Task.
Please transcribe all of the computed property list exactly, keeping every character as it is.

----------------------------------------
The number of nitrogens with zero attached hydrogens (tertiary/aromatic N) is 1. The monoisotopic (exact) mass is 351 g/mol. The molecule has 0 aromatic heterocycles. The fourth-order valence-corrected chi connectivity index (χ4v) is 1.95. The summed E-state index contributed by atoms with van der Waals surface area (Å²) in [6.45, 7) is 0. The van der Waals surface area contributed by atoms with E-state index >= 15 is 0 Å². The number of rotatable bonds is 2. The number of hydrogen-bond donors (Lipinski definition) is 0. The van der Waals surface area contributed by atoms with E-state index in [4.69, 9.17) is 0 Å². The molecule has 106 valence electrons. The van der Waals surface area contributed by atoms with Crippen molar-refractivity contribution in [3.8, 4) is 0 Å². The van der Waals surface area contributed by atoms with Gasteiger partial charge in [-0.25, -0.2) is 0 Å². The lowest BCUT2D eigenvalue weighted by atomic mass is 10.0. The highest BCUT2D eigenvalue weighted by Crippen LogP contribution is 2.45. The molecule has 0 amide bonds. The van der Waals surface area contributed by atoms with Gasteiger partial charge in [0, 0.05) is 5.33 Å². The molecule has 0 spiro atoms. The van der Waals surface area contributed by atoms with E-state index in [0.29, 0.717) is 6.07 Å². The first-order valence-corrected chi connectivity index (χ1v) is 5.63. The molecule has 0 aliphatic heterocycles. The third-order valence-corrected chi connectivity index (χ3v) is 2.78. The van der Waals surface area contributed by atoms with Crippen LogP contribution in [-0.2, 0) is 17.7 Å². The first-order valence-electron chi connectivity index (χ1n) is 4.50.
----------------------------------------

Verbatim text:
The number of nitrogens with zero attached hydrogens (tertiary/aromatic N) is 1. The monoisotopic (exact) mass is 351 g/mol. The molecule has 0 aromatic heterocycles. The fourth-order valence-corrected chi connectivity index (χ4v) is 1.95. The summed E-state index contributed by atoms with van der Waals surface area (Å²) in [6.45, 7) is 0. The van der Waals surface area contributed by atoms with E-state index >= 15 is 0 Å². The number of rotatable bonds is 2. The number of hydrogen-bond donors (Lipinski definition) is 0. The van der Waals surface area contributed by atoms with E-state index in [4.69, 9.17) is 0 Å². The molecule has 106 valence electrons. The van der Waals surface area contributed by atoms with Crippen molar-refractivity contribution in [3.8, 4) is 0 Å². The van der Waals surface area contributed by atoms with Gasteiger partial charge in [-0.25, -0.2) is 0 Å². The lowest BCUT2D eigenvalue weighted by atomic mass is 10.0. The highest BCUT2D eigenvalue weighted by Crippen LogP contribution is 2.45. The molecule has 0 amide bonds. The van der Waals surface area contributed by atoms with Gasteiger partial charge in [0, 0.05) is 5.33 Å². The molecule has 0 spiro atoms. The van der Waals surface area contributed by atoms with E-state index in [0.29, 0.717) is 6.07 Å². The first-order valence-corrected chi connectivity index (χ1v) is 5.63. The molecule has 0 aliphatic heterocycles. The third-order valence-corrected chi connectivity index (χ3v) is 2.78. The van der Waals surface area contributed by atoms with Crippen LogP contribution in [-0.2, 0) is 17.7 Å². The first-order valence-electron chi connectivity index (χ1n) is 4.50.